logo


no avatar

Akron OKs first 5 proposed marijuana grow sites; none rejected so far

By Doug Livingston • Jul 3, 2017 at 8:30 PM

AKRON — With two more applicants on deck, five businesses will be allowed to use land in Akron to grow medical marijuana. City council and administrators haven't rejected a single application for conditional zoning yet.

This first batch of businesses received local approval last week. They must now await a response from the Ohio Department of Commerce, which charges hefty fees to apply for a limited number of state operator's licenses. Then, they'll return to Akron to seek yet another operator's license.

This is just for the growers. There will be processors that package the product, labs that test its potency and dispensaries that start selling the drug in September 2018 to patients with a doctor's recommendation.

Mike Antenucci, Akron's zoning manager, said Monday that the city expects to hear zoning requests from the first dispensaries this month -- well before the Ohio Board of Pharmacy opens the state application process to those same parties in September.

Akron City Council held two public hearings last week and, with the clock ticking, suspended their rules to quickly approve the first five grow sites. With only 24 cultivation sites to be awarded statewide, Council President Marilyn Keith called it a "far stretch" that every company looking for a home in Akron would get ultimate approval.

"There's no way you will see five of them," she said.

Only two citizens showed up to speak about grow sites proposed by the first five companies. Both said they supported the operations, though one expressed concern about the possibility of increased traffic and noise.

Councilman Mike Freeman cautioned against a "knee-jerk reaction to the word 'marijuana,'" especially after what he called compelling testimony from doctors about the medicinal benefits for those with cancer, debilitating neurological diseases and other ailments.

"Our people are hurting," Councilman Rich Swirsky has said in supporting medical marijuana. Surveys show most Ohioans agree.

"This isn't recreational," underscored Councilman Jeff Fusco, who chairs the committee that approves zoning requests.

With council's action, cultivation and processing centers can be built on Harlem Road (Parcel Nos. 6852309 and 6857723); at 1055 Home Avenue; or 171 Kelly Avenue. Strictly grow sites, which could get later approval for processing or testing activity, can be set up at 1956 South Main Street and 1023/1025 South Broadway.

On Friday, Akron's Planning Commission will hear from Tallmadge resident Joseph Scaccio about a $15 million cultivation facility proposed at Baltimore Avenue north of Georgia Avenue and a $400,000 facility at 1076 Home Ave. proposed by Fire Rock Ltd., a Massillon company formed in April. City planning staff have reviewed both proposals and recommend their approval.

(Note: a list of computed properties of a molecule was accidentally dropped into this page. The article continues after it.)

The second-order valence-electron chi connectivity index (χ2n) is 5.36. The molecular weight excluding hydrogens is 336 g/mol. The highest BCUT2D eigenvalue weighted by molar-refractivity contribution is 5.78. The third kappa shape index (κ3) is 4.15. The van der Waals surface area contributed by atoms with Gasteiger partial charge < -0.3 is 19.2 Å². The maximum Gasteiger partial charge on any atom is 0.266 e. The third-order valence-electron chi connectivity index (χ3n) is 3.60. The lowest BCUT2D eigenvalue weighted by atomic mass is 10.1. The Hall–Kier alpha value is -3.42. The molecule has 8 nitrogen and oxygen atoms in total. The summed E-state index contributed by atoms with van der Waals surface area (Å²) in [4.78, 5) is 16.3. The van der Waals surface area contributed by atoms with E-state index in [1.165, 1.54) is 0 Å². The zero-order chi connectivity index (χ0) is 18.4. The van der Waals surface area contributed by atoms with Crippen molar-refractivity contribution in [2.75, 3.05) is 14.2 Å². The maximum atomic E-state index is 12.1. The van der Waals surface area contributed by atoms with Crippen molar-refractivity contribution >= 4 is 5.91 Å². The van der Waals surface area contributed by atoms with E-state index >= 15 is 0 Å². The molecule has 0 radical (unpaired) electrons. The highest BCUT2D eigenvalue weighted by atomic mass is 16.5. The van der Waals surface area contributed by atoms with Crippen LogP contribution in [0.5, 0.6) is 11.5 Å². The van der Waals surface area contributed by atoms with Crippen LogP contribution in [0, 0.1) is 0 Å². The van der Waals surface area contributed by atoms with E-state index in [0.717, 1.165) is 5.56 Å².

Proposals vary

Some of the more sophisticated proposals heard last week tap environmentally friendly processes like on-site composting, reverse osmosis and rainwater barrels to reuse every droplet of water that falls on the roof or is exhaled by the plants.

Prodded by members of council, each company and property owner promised to hire anywhere from four to 44 employees and, in some cases, invest or donate as much as $50,000 annually in the surrounding community.

Geoff Korff with Galenas LLC pitched the plan for 1956 South Main Street, an empty property where he and a team of consultants would build a $1.1 million double-tiered greenhouse with "zero waste." Not even a vehicle could ram through the security system Kroff says he'll put in place: a double fence and steel barrier with 360-degree surveillance camera coverage outside and multiple layers of access with only three key cards unlocking vaults for money and the finished product inside.

The attorney from Hudson runs a heavy industrial manufacturing facility in Salem. He promised council that the marijuana he grew would not hits the streets unlawfully.

"We are pursuing a black market. It's been a black market for a long time. And there are a lot of concerns about health and substance abuse," Korff told council.

To educate themselves and the public, Korff said Galenas LLC has partnered with Signature Health, one of Ohio's largest addiction treatment and mental health providers, "so we can demonstrate to everyone that we are taking mental health and addiction very seriously," he said.

Doug Livingston can be reached at 330-996-3792 or dlivingston@thebeaconjournal.com. Follow on Twitter: @ABJDoug .

___

(c)2017 the Akron Beacon Journal (Akron, Ohio)

Visit the Akron Beacon Journal (Akron, Ohio) at www.ohio.com

Distributed by Tribune Content Agency, LLC.

Recommended for You

    Norwalk Reflector Videos